Using "The Rapture" as metaphor suggests that I'll have to deconstruct Christianity a little, and I will give it a try; but in no way do I intend to belittle the power of the underlying source spirit. This exploration is intended for true believers, because there was definitely a there there, alright. Perhaps the teachings of an Essene Hebrew, I'll call him Yeshua, who might well have been strongly influenced by philosophies from Egypt, Greece, India, and points East that were available to dedicated seekers back then, especially in and around the Alexandria of two thousand years ago

It's very possible that this fellow's teachings and spirit were so powerful, that through their popularity they became a vessel for opportunistic redirection. The institutional dogma that arose around the early Christian model became far more elaborate than the apparent source – the codifying scripture carefully selected and recomposed by politically motivated elites (who could read and write, that is), well removed from the supposed actual incidents they describe, who aggressively plagiarized earlier popular allegorical folk narratives and mythology.

Some of these imaginings got so complex, they became almost crazy in fact – a case in point being the biblical Book of Revelation, a hugely idiosyncratic Christian prophecy whose incredibly rich symbolism is downright occult, and has nothing to do with the simple teachings supposedly responsible for it's genesis. Loaded with so much potential meaning, it's countless interpretations serve as the source of the most radical eschatological prophecy, as well as more missed predictions than the Mayan calendar can ever hope to provide us. Coincidentally, only a very serious guy on a throne in Rome (and legions of other experts) could untangle it's gravely portentous meaning concerning the End of the World and The Second Coming of Christ.

What's all this have to do with our "Rapture?" Sorry for all the back story – here comes the payoff: What if we don't need to wait for post-tribulations, for Armageddon or the seventh trumpet blowing? What if the prophecy was true, andThe Second Coming has already happened, in the general form of the compassionate consciousness that's streaming, unabated, into out present "Earth-plane," and in the specific form of the rediscovery of the amazingly modern teachings at the heart of the mythology?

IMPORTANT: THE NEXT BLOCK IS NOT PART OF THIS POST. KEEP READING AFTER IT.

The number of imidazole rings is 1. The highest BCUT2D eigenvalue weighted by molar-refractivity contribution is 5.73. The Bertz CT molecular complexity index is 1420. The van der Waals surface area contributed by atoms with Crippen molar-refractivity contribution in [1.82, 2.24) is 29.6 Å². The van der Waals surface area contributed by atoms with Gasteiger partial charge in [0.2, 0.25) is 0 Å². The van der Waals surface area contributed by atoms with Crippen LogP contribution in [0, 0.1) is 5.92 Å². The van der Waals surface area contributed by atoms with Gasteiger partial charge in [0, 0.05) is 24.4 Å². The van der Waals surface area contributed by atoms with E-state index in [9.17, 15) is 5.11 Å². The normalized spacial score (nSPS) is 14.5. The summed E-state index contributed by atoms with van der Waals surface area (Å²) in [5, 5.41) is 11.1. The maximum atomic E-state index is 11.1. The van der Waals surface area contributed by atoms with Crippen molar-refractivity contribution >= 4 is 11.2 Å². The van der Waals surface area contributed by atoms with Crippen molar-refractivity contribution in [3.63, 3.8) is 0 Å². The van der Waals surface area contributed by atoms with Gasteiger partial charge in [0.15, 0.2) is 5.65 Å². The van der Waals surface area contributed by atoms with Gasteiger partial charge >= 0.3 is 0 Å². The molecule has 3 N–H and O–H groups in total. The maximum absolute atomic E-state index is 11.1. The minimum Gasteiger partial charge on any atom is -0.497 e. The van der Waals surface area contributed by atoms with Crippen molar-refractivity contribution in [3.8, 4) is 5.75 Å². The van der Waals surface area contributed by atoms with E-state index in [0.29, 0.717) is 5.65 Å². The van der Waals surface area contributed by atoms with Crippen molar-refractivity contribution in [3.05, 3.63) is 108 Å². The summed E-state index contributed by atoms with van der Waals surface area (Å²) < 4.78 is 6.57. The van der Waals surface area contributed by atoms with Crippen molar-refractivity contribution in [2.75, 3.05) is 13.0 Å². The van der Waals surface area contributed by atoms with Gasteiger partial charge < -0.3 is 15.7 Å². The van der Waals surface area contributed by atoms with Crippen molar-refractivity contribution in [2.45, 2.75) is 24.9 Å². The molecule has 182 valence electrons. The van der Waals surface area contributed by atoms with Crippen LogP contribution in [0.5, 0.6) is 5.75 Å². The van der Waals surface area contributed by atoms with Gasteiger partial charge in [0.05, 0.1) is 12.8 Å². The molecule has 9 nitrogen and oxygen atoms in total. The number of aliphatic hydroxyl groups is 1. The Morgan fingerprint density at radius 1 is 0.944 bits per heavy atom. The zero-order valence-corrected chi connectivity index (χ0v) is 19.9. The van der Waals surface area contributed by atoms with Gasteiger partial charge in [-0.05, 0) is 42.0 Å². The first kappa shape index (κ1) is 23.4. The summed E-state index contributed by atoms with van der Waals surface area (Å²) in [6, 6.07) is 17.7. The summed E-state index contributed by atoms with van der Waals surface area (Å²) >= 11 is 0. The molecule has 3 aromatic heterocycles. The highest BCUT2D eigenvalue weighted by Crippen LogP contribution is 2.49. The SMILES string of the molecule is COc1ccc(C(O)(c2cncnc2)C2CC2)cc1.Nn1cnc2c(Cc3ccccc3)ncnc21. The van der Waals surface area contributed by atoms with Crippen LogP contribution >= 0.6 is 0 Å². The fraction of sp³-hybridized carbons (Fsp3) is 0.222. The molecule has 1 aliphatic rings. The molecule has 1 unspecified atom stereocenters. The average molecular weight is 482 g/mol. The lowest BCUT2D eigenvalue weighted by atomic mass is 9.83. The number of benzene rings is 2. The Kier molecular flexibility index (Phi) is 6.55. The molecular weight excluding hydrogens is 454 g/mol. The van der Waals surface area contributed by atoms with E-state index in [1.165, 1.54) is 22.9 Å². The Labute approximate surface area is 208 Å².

Just how, and when (wake up true believers!) might this have happened? How has He "come back," without it making the news at six and eleven?

In 1945, in Nag Hammadi, Egypt, a shepherd seeking his flock (of course!) stumbled upon a big, clay jar in a cave that happened to contain a bunch of very old early Christian scripture – all the stuff that up to that point had not survived nineteen hundred years of purges and suppression, and guess what? In amongst it was an early gospel, The Gospel of Thomas, that had no narrative, no miracles or specific prophecies, but does contain teachings in a voice so clear and so modern, as to immediately inform, inspire, and direct our rising global consciousness, now. It's the return of a kind of ["quantum"] understanding that our present world is just beginning to learn and understand, like aspects of The Vedas, or Taoism.

For example (most of these start with the acknowledgment,'Yeshua said'):

"Whoever searches must continue to search until they find. When they find, they'll be disturbed; and being disturbed, they will marvel, and will reign over All." Logion 2

When we finally begin to awaken through our expanding consciousness, we see a mess of sorts. What the egoic human is driven to is generally pretty chaotic. But then that awareness– our expanding consciousness, reveals an understandable order in that chaos; a forgivable kind of delusional thinking that can be overcome with identification and Love, and lead us to our spiritual evolution and reconfiguration of human progress.

"Recognize what is in front of you, and what is hidden from you will be revealed. There is nothing hidden that will not be revealed." Logion 5

We often learn (the hard way) that being honest is truly liberating. That getting our desires out of the way presents us with a fresh realism that can be reasonably dealt with. When we apply that awareness to the external world, to conditions and the intentions of others, we can see what the real obstacles to our successful evolution are, the veils are parted, so to speak. Why, we can even realize that the matter in front of us is actually comprised of coalescing energetic waves and particles responsive to consciousness, far too small to ever be seen by the naked eye (...sort of).